and, now, i return you to my words of thanks:

thank you.

thank you.

thank you.

and may god richly bless you, as you have blessed me.

the future of youth ministry, episode 4

i led a late night discussion at the national youth workers convention this past fall on “the future of youth ministry”. in preparation for that discussion, i emailed a few dozen friends with better youth ministry minds than my own, and asked them to complete the sentence, “the future of youth ministry….” about 15 of them responded (often with more than a sentence!). i’m posting them here as a series, sometimes with a bit of commentary from myself, and sometimes merely as a reflection-prod. would love to hear your responses.
episode 1
episode 2
episode 3

**********
while the last episode, with kara powell and brad griffin’s comments, focused on intergenerational ministry, andy root and lars rood (hmm, last name similarity?) narrow that focus a bit more to parents. i have noticed that discussion about youth ministry often makes these two subjects (intergenerational ministry and parent ministry) one and the same; but they’re not. there’s some overlap, to be sure; but the intergenerational question is more focused on helping teenagers rub shoulders with the whole community of faith, while the parent question is more focused on the role of parents in the faith formation of teenagers, and understanding the family systems teenagers live in.

mini bios:
andy root (andrew, if you’re looking for his books and such) is the associate professor of youth and family ministry at luther seminary. andy’s first book is on the top 10 youth ministry books list of lots of thoughtful youth ministry peeps: revisiting relational youth ministry. after that, andy cranked out 3 books in the time it takes many to read 3 books (relationships unfiltered, the promise of despair, and children of divorce). in short: dude is wicked smart.

lars rood is, in my opinion, one of the next wave of youth ministry voices. the lead youth minister at highland park presbyterian church in dallas, lars is one of the very, very few practicing youth workers with a doctorate. he’s got a book coming out soon, and i expect will have much more to say to us in the years to come.

here’s what andy and lars had to say (andy mentions more than parents, but i’m grouping these two together since they both touch on that question):

Andy Root
In the next few decades youth ministry will need to face the following: a way to actually work with families in a very complicated familial cultural locale, a way of dealing with pluralism–being able to claim the particularity of Jesus without it sliding into rigidity, and to find a robust theological position that connects revelation (the way we understand God’s revealing presence) with our practices and strategies of day to day ministry.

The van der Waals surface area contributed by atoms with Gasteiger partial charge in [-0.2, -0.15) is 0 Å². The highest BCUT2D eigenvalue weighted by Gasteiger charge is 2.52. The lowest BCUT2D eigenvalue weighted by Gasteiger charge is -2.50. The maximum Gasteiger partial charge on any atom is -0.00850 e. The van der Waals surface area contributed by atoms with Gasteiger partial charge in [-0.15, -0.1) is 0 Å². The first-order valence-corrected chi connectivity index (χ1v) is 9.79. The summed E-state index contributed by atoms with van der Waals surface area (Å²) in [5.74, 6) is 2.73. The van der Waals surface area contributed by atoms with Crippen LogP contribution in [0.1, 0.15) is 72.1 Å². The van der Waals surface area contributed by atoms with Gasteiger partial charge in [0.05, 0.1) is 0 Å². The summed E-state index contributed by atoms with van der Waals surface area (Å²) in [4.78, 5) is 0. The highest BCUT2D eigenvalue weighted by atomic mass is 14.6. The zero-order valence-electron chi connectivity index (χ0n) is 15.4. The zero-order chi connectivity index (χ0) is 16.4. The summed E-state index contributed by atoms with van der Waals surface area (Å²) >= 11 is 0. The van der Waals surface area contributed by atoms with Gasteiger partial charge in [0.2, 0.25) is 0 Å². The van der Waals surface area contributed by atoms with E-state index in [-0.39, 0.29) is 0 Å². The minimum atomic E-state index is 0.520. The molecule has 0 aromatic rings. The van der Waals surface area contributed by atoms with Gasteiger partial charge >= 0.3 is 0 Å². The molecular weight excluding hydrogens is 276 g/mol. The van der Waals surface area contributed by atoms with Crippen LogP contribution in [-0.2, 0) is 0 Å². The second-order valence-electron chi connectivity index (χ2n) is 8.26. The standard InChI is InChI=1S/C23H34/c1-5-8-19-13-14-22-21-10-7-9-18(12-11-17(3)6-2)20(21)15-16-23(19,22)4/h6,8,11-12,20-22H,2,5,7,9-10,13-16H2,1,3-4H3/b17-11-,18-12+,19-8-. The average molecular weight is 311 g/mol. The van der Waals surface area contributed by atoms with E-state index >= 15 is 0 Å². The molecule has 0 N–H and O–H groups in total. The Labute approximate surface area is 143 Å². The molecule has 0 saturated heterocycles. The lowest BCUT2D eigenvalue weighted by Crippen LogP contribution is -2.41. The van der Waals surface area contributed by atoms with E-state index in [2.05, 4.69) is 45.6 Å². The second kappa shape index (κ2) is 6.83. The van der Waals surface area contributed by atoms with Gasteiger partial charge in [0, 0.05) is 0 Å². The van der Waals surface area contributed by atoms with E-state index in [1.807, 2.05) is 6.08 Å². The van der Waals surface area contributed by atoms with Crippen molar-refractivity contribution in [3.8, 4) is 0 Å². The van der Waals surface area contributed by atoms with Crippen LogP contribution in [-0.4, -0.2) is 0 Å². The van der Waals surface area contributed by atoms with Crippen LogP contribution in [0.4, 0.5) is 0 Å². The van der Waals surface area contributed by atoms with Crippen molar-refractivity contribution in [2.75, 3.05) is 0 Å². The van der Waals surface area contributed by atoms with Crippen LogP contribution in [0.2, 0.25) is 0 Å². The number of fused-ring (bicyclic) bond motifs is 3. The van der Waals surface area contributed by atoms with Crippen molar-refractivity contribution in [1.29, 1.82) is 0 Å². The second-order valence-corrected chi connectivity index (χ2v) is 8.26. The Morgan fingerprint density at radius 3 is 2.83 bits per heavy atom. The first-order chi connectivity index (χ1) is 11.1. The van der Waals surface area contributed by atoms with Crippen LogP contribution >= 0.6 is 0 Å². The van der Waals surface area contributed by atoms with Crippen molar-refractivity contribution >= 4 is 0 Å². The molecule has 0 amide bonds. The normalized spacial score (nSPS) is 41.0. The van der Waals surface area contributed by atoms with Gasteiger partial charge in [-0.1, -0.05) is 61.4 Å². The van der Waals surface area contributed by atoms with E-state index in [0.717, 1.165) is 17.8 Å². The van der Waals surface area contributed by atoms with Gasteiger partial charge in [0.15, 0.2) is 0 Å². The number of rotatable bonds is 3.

Lars Rood
I’m scared of one thing. How much we are going to have to shift things to draw parents into their faith for the first time. I think parent ministry is going to be a huge new reality of youth pastors.

here’s my 2 cents: i think there has been a LOT of talk about engaging parents and working with parents and parent ministry (and “family ministry”) in the last 10 or more years. but, other than youth workers trying to increase communication, and offering a parent event once in a while, i’ve seen very little rubber hitting the road. mostly what i see are middle aged youth workers changing their titles to “pastor of family ministries”, or something similar, as a way of sounding like they’re doing more, so they can warrant a salary on which they can survive. yeah, that’s snarky and pessimistic; but it’s what i’ve seen. i’m sure there are myriad exceptions; but they’re in the minority.

all the research out there (like christian smith’s stuff) shows us what we know, but often don’t want to admit: parents have a WAY bigger impact on their teenagers’ faith than we do. when we DO admit that, it’s usually our rationale for a student who didn’t respond to our amazing ministry efforts.

so what to do? i think lars brings up a good point: we have to engage the faith formation of parents. “but that’s not my job!” some would say. well, maybe it needs to be…

open letter to parents of teens